Date of Award

8-2015

Degree Type

Dissertation

Degree Name

Doctor of Philosophy

Major

Food Science and Technology

Major Professor

Doris D'Souza

Committee Members

Irene Hanning, Gina Pighetti, Melissa Kennedy

Abstract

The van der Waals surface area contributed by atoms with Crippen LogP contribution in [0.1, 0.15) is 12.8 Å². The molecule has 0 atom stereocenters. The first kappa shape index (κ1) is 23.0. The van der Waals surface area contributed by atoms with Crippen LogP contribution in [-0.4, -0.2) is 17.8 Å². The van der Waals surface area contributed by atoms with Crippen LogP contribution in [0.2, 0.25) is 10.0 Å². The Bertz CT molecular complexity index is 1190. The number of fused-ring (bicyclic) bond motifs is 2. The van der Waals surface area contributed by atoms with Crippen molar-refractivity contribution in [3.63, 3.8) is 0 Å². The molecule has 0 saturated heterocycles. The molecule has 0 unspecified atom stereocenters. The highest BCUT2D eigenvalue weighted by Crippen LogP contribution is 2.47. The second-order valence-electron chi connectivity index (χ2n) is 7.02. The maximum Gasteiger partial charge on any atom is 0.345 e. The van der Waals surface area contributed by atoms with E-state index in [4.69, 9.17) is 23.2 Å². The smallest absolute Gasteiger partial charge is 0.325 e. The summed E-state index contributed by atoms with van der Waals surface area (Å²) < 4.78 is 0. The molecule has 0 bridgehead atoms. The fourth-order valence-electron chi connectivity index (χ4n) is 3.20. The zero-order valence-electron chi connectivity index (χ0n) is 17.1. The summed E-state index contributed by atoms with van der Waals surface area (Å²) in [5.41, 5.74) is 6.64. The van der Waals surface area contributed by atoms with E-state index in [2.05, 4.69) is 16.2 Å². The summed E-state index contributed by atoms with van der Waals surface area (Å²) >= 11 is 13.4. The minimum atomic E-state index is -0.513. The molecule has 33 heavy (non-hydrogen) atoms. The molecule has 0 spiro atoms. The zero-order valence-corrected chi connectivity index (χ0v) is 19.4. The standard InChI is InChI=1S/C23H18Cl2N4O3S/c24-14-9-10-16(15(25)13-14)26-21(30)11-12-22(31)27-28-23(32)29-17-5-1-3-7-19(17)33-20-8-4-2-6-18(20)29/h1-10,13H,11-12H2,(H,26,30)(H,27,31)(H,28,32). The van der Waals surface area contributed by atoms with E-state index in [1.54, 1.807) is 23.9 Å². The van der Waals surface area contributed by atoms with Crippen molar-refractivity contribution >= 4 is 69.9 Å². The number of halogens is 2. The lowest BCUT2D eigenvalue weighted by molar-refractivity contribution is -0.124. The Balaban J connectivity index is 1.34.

Foodborne viruses are recognized as public health concerns worldwide and therefore effective strategies to control their spread are being researched. Blueberries are known for their health benefits and antimicrobial properties. This study aimed to (1) determine the antiviral effects of blueberry juice (BJ) and blueberry proanthocyanidins (B-PAC) against the infectivity of hepatitis A virus (HAV), Aichi virus (AiV) and human norovirus surrogates (feline calicivirus (FCV-F9) and murine norovirus (MNV-1)) at 37oC over 24-h using standard plaque assays; (2) evaluate antiviral effects in model foods (apple juice (AJ) and 2% milk) and simulated gastrointestinal conditions at 37oC; and (3) determine the mechanism of action of B-PAC by comparing activity of monomeric catechins, procyanidin B2, B-type PAC from blueberries (B-PAC) and A-type PAC from cranberries (C-PAC), effects on viral structure using transmission electron microscopy, and on adsorption and replication. FCV-F9, MNV-1, HAV and AiV titers were reduced to undetectable levels after 5 min, 3-h, 30 min and 3-h with 1, 1, 2, and 5 mg/ml B-PAC, respectively. BJ reduced FCV-F9, MNV-1, AiV to undetectable levels and HAV by ~2 log PFU/ml after 3, 6, 24 and 24-h, respectively. All tested viruses were reduced to undetectable levels within 15 min with B-PAC (1, 2 and 5 mg/ml) in AJ (pH 3.6). B-PAC effects decreased in milk, where FCV-F9, MNV-1, HAV and AiV were reduced by ~1 log PFU/ml with 5 mg/ml after 24-h. B-PAC at 5 mg/ml in simulated intestinal fluid reduced all tested viruses to undetectable levels within 30 min. Monomeric catechins and procyanidin B2 were less effective than the polymeric B-PAC. Time of addition assays indicated that B-PAC had modest effects in preventing viral adsorption, with no significant effect on viral replication. TEM observations revealed moderate effects on virus structure with either damaged viral capsid or virus binding to B-PAC, possibly preventing virus attachment to host cells. Overall, this study demonstrated the ability of BJ and B-PAC to reduce viral titers in model food systems and under simulated gastric conditions, suggesting their potential as preventive and therapeutic options against foodborne viral illnesses.

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